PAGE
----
Defining Trauma In Children

Published on September 8th, 2015

Updated on January 3rd, 2024

Defining Trauma In Children

As parents, we seek to protect our children from harm and preserve their innocence as long as possible. After all, childhood is fleeting. The responsibility and weightiness of adulthood arrive soon enough.

Perhaps the most frightening thing about parenting is the ultimate lack of control we have. As hard as we try, we cannot determine the outcomes of our children’s lives. We want our children to be happy and often sacrifice our comforts to ensure theirs. We want our children to make good choices and try to instill values that shape a strong character. What if we do all the right things yet life still deals our child a particularly difficult set of circumstances?

Trauma In Children

No matter how attentive a parent you might be, no one can protect a child from an unexpected danger or crisis. Life can be insecure and is hardly bulletproof. When therapists or mental health clinicians help a child who is suffering the effects of their steady world having turned “upside down,” they might say the child is suffering the effects of trauma or a traumatic event.

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Trauma is usually, but not always, sudden and unexpected. It is perceived as dangerous and threatens a child’s ability to cope or maintain any sense of control. At the very heart of a traumatic response is a child’s anxious sense that things are not okay.

A traumatized child will seek to make it known that all is not well in their world. Oftentimes, Their behaviors will clue a parent into this very fact: something is not right. Key components of trauma include:

Trauma is different for everyone. What is traumatic for one child may simply be difficult or uncomfortable for another. Keeping this in mind, traumatic events may include, but are not limited to:

Warning Signs Of Child Trauma

A child who has been through trauma may not tell their parents about it right away but will show warning signs that something is not right and that your child is not okay. Knowing these warning signs is an important part of keeping them safe and ensuring that they get the care that they need.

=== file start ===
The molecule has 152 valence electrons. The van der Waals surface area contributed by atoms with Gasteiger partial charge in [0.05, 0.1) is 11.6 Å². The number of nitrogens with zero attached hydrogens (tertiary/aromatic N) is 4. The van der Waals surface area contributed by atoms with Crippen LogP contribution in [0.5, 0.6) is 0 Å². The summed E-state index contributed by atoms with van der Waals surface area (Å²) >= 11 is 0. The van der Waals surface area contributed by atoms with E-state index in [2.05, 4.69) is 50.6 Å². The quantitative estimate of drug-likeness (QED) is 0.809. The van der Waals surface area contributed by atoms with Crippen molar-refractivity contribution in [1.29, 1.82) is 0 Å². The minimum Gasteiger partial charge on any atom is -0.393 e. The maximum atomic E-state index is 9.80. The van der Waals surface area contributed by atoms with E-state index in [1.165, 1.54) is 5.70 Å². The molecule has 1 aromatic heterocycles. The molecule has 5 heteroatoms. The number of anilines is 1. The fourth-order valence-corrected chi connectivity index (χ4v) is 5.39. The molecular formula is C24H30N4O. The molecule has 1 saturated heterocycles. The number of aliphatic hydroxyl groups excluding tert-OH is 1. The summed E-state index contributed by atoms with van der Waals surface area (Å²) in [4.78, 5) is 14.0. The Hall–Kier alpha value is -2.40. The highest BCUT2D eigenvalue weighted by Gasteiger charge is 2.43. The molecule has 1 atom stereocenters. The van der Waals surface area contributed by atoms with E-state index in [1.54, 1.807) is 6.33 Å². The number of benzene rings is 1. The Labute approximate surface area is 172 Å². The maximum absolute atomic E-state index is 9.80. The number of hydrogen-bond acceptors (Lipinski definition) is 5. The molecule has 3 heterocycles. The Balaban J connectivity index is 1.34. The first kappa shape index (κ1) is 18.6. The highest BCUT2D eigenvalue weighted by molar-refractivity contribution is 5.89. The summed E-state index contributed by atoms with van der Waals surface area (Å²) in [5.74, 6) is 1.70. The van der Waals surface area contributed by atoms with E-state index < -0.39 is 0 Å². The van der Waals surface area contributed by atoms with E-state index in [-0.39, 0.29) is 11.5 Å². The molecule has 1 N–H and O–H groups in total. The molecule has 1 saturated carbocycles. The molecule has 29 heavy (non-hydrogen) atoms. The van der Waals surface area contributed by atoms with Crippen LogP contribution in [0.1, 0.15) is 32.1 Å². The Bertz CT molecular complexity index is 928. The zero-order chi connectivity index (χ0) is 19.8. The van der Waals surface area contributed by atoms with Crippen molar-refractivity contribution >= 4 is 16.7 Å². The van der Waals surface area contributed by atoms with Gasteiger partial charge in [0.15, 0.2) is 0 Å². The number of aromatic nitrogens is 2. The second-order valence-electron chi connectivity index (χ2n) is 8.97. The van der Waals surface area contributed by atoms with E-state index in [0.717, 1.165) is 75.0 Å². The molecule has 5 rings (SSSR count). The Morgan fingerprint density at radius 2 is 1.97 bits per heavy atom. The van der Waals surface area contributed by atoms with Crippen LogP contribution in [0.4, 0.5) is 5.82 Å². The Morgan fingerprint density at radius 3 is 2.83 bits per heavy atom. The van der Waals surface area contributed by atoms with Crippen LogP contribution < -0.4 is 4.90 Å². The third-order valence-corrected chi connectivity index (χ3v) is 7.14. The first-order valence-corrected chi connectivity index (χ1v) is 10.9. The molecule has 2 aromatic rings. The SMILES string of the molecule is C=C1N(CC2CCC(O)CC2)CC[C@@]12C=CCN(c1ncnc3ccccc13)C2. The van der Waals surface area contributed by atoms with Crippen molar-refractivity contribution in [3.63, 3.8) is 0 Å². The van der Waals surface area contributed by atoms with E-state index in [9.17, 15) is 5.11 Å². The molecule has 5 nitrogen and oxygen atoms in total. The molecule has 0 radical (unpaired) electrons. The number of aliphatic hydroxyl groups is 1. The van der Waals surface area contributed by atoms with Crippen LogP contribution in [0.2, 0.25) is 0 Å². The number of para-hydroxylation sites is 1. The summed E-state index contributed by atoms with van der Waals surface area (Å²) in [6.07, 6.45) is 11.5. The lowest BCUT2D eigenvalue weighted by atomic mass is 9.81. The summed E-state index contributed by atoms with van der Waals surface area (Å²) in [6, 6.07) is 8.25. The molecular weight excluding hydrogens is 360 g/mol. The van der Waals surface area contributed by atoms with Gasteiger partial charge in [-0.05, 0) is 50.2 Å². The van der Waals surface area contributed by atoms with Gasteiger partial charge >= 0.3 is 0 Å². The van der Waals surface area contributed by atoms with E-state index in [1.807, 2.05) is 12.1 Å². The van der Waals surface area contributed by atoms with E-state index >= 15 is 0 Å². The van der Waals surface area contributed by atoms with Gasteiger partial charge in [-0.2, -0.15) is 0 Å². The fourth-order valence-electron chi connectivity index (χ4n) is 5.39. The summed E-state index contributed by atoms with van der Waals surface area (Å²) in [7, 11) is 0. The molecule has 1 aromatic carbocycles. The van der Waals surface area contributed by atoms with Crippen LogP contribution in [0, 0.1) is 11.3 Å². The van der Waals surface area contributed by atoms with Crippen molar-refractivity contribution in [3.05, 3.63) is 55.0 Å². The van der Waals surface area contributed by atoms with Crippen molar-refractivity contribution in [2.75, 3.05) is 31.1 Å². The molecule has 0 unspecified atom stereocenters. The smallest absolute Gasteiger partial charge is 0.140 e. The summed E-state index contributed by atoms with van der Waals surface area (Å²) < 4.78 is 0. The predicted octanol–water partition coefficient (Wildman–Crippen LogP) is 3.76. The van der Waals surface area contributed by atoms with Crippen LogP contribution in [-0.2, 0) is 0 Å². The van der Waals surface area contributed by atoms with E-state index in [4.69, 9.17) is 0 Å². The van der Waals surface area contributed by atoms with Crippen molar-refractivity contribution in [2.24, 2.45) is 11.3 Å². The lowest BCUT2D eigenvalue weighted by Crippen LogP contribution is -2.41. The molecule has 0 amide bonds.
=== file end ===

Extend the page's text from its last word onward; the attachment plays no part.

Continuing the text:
Reactions to trauma are often identified through changes in their behavior. The severity of these warning signs may depend on the child’s resilience to stress and whether the trauma is recurring. The following are warning signs of child trauma:

For some children, these reactions can interfere with their daily life and ability to function and interact with others.

Note: Sometimes, a child may not display significant warning signs for trauma. Regularly check in with your child, even if they seem okay. Encourage open lines of communication by creating a safe environment to talk about difficult things.

Cranky Boy

What Parents Can Do

As parents and caregivers, how should we respond to a traumatized child? The caregiver or parental response to a child’s trauma is a key element in their healing. To provide a helpful response for your child, remember two key things:

1. Trauma is something children CAN recover from. Parents often wonder: “Is my child ever going to be okay?” The life of a child is an extraordinarily hopeful one. They have a tremendous capacity to learn, digest, take in, and absorb new experiences. While therapists have no magic wands, nor can they predict the future, there is hope for recovery with the proper mental health treatment.

2. Internalizing your child’s trauma makes it more difficult for your child. It is undeniable that a traumatized child most often means a traumatized family. The bond between parent and child is too strong to suppose that a pained child would create no emotional response in their parent.

It is the parent’s job to keep their emotions in check or at least keep them private. This can be difficult, but it’s important to practice. When a child’s world is upside down, they need consistent, steady, and patient love, not over-the-top emotional responses.

Example: Mom’s crying fits in response to learning about her child’s trauma would further a child’s sense that all is not well. Consider what would happen if mom instead is tender and patient and provides reassurance that “this might be hard, but we are going to get through it together”. The parent’s strong, authoritative approach can instill confidence in the child. They feel safe and hopeful that things will be okay. Most importantly, they do not feel responsible for mom’s feelings or pain.

Final Note

As a departing word, take time to find a mental health professional that you trust. You may want to ask the professional the following questions:

You also want to make sure that your child feels comfortable with the professional that you choose. Kids are often hesitant to talk about their trauma, so a child-friendly professional should be warm, inviting, and kind. Your child should feel safe to work with the professional, and comfortable enough to open up to them about their experience.

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